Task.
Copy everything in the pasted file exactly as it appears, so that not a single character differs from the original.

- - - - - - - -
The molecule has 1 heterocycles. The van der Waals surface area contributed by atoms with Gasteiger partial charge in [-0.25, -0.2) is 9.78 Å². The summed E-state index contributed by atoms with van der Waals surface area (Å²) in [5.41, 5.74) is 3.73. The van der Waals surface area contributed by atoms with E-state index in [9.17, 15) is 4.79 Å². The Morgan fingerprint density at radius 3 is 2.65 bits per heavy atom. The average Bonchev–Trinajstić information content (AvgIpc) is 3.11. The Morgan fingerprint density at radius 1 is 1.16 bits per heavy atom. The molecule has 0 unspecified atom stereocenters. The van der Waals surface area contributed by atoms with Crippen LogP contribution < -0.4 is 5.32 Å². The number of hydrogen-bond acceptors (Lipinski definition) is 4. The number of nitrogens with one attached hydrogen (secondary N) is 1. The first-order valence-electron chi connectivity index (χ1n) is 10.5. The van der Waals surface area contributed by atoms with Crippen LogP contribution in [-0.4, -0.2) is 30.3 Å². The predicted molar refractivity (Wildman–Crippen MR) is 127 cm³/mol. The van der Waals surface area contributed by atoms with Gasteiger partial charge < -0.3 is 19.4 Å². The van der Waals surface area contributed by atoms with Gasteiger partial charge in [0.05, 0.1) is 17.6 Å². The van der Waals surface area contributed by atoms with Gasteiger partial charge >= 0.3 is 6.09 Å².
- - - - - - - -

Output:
The molecule has 1 heterocycles. The van der Waals surface area contributed by atoms with Gasteiger partial charge in [-0.25, -0.2) is 9.78 Å². The summed E-state index contributed by atoms with van der Waals surface area (Å²) in [5.41, 5.74) is 3.73. The van der Waals surface area contributed by atoms with E-state index in [9.17, 15) is 4.79 Å². The Morgan fingerprint density at radius 3 is 2.65 bits per heavy atom. The average Bonchev–Trinajstić information content (AvgIpc) is 3.11. The Morgan fingerprint density at radius 1 is 1.16 bits per heavy atom. The molecule has 0 unspecified atom stereocenters. The van der Waals surface area contributed by atoms with Crippen LogP contribution < -0.4 is 5.32 Å². The number of hydrogen-bond acceptors (Lipinski definition) is 4. The number of nitrogens with one attached hydrogen (secondary N) is 1. The first-order valence-electron chi connectivity index (χ1n) is 10.5. The van der Waals surface area contributed by atoms with Crippen LogP contribution in [-0.4, -0.2) is 30.3 Å². The predicted molar refractivity (Wildman–Crippen MR) is 127 cm³/mol. The van der Waals surface area contributed by atoms with Gasteiger partial charge < -0.3 is 19.4 Å². The van der Waals surface area contributed by atoms with Gasteiger partial charge in [0.05, 0.1) is 17.6 Å². The van der Waals surface area contributed by atoms with Gasteiger partial charge >= 0.3 is 6.09 Å².